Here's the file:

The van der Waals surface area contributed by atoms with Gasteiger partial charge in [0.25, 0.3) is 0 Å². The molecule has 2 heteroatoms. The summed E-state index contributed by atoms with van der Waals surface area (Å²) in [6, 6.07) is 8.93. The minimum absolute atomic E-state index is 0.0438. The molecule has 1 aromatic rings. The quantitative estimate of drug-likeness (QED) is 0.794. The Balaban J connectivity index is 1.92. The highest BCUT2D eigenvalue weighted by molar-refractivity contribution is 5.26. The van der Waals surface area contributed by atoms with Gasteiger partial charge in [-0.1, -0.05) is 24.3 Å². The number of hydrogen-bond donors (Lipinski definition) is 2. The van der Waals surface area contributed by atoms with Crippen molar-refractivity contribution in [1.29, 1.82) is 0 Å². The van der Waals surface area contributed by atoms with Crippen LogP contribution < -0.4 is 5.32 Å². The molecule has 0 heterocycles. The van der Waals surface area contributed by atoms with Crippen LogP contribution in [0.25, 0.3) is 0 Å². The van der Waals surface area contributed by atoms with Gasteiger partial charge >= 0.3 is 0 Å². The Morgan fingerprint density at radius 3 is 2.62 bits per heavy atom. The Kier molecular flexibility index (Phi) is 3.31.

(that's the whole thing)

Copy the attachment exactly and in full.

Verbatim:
The van der Waals surface area contributed by atoms with Gasteiger partial charge in [0.25, 0.3) is 0 Å². The molecule has 2 heteroatoms. The summed E-state index contributed by atoms with van der Waals surface area (Å²) in [6, 6.07) is 8.93. The minimum absolute atomic E-state index is 0.0438. The molecule has 1 aromatic rings. The quantitative estimate of drug-likeness (QED) is 0.794. The Balaban J connectivity index is 1.92. The highest BCUT2D eigenvalue weighted by molar-refractivity contribution is 5.26. The van der Waals surface area contributed by atoms with Gasteiger partial charge in [-0.1, -0.05) is 24.3 Å². The number of hydrogen-bond donors (Lipinski definition) is 2. The van der Waals surface area contributed by atoms with Crippen molar-refractivity contribution in [1.29, 1.82) is 0 Å². The van der Waals surface area contributed by atoms with Crippen LogP contribution < -0.4 is 5.32 Å². The molecule has 0 heterocycles. The van der Waals surface area contributed by atoms with Crippen LogP contribution in [0.25, 0.3) is 0 Å². The van der Waals surface area contributed by atoms with Gasteiger partial charge >= 0.3 is 0 Å². The Morgan fingerprint density at radius 3 is 2.62 bits per heavy atom. The Kier molecular flexibility index (Phi) is 3.31.